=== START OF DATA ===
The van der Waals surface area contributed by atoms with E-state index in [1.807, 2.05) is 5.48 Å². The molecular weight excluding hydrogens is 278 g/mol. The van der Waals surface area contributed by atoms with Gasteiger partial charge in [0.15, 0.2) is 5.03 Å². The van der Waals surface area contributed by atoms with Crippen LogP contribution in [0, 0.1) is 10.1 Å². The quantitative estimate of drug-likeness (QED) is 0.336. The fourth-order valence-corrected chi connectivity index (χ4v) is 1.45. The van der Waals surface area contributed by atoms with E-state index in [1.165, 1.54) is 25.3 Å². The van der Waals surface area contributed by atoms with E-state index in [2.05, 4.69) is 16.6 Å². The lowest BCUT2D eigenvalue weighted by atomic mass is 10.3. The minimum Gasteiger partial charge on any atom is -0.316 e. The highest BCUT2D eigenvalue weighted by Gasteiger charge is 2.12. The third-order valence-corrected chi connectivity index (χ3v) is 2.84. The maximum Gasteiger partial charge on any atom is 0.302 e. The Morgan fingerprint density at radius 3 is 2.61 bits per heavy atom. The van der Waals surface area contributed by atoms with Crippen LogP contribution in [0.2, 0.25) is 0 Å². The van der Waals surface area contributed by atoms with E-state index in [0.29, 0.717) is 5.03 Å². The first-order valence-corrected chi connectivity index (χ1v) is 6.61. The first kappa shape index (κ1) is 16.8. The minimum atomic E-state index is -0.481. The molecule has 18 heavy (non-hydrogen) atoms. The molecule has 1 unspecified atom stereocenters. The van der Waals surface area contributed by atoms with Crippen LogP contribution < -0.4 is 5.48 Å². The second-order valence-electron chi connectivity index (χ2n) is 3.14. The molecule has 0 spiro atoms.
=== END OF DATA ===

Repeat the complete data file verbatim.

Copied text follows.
The van der Waals surface area contributed by atoms with E-state index in [1.807, 2.05) is 5.48 Å². The molecular weight excluding hydrogens is 278 g/mol. The van der Waals surface area contributed by atoms with Gasteiger partial charge in [0.15, 0.2) is 5.03 Å². The van der Waals surface area contributed by atoms with Crippen LogP contribution in [0, 0.1) is 10.1 Å². The quantitative estimate of drug-likeness (QED) is 0.336. The fourth-order valence-corrected chi connectivity index (χ4v) is 1.45. The van der Waals surface area contributed by atoms with E-state index in [1.165, 1.54) is 25.3 Å². The van der Waals surface area contributed by atoms with E-state index in [2.05, 4.69) is 16.6 Å². The lowest BCUT2D eigenvalue weighted by atomic mass is 10.3. The minimum Gasteiger partial charge on any atom is -0.316 e. The highest BCUT2D eigenvalue weighted by Gasteiger charge is 2.12. The third-order valence-corrected chi connectivity index (χ3v) is 2.84. The maximum Gasteiger partial charge on any atom is 0.302 e. The Morgan fingerprint density at radius 3 is 2.61 bits per heavy atom. The van der Waals surface area contributed by atoms with Crippen LogP contribution in [0.2, 0.25) is 0 Å². The van der Waals surface area contributed by atoms with E-state index in [0.29, 0.717) is 5.03 Å². The first-order valence-corrected chi connectivity index (χ1v) is 6.61. The first kappa shape index (κ1) is 16.8. The minimum atomic E-state index is -0.481. The molecule has 18 heavy (non-hydrogen) atoms. The molecule has 1 unspecified atom stereocenters. The van der Waals surface area contributed by atoms with Crippen LogP contribution < -0.4 is 5.48 Å². The second-order valence-electron chi connectivity index (χ2n) is 3.14. The molecule has 0 spiro atoms.